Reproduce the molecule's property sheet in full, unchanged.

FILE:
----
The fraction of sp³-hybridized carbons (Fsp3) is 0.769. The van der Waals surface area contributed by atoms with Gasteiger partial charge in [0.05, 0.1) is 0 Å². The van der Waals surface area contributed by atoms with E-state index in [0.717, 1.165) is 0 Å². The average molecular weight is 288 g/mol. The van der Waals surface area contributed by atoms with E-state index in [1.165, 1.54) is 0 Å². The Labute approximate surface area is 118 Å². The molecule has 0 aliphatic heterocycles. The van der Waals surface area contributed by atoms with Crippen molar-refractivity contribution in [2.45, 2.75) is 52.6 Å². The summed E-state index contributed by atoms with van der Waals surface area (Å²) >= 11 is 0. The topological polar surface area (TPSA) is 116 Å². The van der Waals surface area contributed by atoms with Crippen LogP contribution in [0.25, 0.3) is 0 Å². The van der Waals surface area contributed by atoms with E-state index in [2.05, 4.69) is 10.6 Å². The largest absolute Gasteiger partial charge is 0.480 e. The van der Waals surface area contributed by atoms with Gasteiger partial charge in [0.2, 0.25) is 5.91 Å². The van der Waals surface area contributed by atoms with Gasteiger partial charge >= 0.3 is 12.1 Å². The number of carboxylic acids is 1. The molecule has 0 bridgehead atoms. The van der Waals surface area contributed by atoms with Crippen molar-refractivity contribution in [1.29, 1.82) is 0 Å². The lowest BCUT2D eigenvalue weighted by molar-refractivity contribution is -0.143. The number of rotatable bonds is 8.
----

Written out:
The fraction of sp³-hybridized carbons (Fsp3) is 0.769. The van der Waals surface area contributed by atoms with Gasteiger partial charge in [0.05, 0.1) is 0 Å². The van der Waals surface area contributed by atoms with E-state index in [0.717, 1.165) is 0 Å². The average molecular weight is 288 g/mol. The van der Waals surface area contributed by atoms with E-state index in [1.165, 1.54) is 0 Å². The Labute approximate surface area is 118 Å². The molecule has 0 aliphatic heterocycles. The van der Waals surface area contributed by atoms with Crippen molar-refractivity contribution in [2.45, 2.75) is 52.6 Å². The summed E-state index contributed by atoms with van der Waals surface area (Å²) >= 11 is 0. The topological polar surface area (TPSA) is 116 Å². The van der Waals surface area contributed by atoms with Crippen LogP contribution in [0.25, 0.3) is 0 Å². The van der Waals surface area contributed by atoms with E-state index in [2.05, 4.69) is 10.6 Å². The largest absolute Gasteiger partial charge is 0.480 e. The van der Waals surface area contributed by atoms with Gasteiger partial charge in [0.2, 0.25) is 5.91 Å². The van der Waals surface area contributed by atoms with Gasteiger partial charge >= 0.3 is 12.1 Å². The number of carboxylic acids is 1. The molecule has 0 bridgehead atoms. The van der Waals surface area contributed by atoms with Crippen molar-refractivity contribution in [1.29, 1.82) is 0 Å². The lowest BCUT2D eigenvalue weighted by molar-refractivity contribution is -0.143. The number of rotatable bonds is 8.